Any of a group of substances, most often synthetic organic halogen compounds, that irritate the mucous membranes of the eyes, causing a stinging sensation and tears. They may also irritate the upper respiratory tract, causing coughing, choking, and general debility. Tear gas was first used in warfare in World War I, but since its effects are short-lasting and rarely disabling, it came into use by law-enforcement agencies as a means of dispersing mobs, disabling rioters, and flushing out armed suspects without the use of deadly force.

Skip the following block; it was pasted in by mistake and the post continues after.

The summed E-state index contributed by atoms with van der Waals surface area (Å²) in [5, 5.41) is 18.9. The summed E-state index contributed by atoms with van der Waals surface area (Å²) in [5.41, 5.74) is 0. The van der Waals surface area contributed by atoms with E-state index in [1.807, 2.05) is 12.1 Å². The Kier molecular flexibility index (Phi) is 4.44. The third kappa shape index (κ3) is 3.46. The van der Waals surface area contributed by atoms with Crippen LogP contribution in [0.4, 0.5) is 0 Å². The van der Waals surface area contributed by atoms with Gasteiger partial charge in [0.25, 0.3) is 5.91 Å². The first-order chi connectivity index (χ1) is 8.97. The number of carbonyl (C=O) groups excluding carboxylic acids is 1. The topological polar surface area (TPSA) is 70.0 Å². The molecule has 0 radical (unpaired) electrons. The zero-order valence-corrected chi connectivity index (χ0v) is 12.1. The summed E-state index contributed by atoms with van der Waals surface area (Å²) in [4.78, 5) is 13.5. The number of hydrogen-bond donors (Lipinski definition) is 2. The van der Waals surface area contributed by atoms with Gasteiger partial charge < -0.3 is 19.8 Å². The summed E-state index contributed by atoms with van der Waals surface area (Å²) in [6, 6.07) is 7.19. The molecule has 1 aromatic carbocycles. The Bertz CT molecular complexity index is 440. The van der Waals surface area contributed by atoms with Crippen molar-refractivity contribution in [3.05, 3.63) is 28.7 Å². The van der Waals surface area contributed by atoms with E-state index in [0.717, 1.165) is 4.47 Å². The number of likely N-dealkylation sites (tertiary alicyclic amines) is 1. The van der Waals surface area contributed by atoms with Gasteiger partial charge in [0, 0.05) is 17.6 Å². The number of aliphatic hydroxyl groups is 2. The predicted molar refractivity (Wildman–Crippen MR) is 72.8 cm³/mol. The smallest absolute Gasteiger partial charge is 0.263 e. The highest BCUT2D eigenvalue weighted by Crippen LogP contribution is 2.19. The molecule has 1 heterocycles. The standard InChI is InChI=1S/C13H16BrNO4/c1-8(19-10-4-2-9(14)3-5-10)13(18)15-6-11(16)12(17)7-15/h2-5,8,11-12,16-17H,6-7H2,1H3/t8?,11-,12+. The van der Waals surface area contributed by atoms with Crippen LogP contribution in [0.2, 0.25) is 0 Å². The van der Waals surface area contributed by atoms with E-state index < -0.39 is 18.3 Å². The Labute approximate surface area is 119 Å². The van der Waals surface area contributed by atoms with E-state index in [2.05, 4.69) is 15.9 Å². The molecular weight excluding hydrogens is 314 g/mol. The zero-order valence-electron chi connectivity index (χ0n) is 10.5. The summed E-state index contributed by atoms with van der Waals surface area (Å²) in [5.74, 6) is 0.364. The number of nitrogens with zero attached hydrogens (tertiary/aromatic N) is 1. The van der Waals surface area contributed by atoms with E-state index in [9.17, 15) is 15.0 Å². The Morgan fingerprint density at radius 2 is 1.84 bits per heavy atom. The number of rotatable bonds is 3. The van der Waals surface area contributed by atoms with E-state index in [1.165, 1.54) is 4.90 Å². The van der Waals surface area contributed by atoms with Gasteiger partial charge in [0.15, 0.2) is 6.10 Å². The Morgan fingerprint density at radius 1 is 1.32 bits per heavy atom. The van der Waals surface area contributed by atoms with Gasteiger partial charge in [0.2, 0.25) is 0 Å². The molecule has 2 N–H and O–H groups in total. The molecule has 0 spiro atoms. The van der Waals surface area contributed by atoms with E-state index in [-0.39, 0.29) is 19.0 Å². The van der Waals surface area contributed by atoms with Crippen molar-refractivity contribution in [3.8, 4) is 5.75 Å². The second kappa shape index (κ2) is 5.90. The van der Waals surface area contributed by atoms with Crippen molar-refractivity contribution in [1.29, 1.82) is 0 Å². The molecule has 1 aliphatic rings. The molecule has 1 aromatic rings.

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Structures that produce, distribute, and carry away tears. An almond-shaped gland above the outer corner of each eye secretes tears between the upper eyelid and the eyeball. Tears moisten and lubricate the conjunctiva (the membrane that lines the eyelid and covers the white of the eye) and then flow into the barely visible openings (near the inner corners of the eyelids) of the tear ducts, which lead to the nasal cavity. Oil (from sebaceous glands on the edge of the eyelid) keeps tears from spilling out unless secretion increases because of crying or a reflex triggered by stimuli such as eye irritation, bright lights, or spicy foods.
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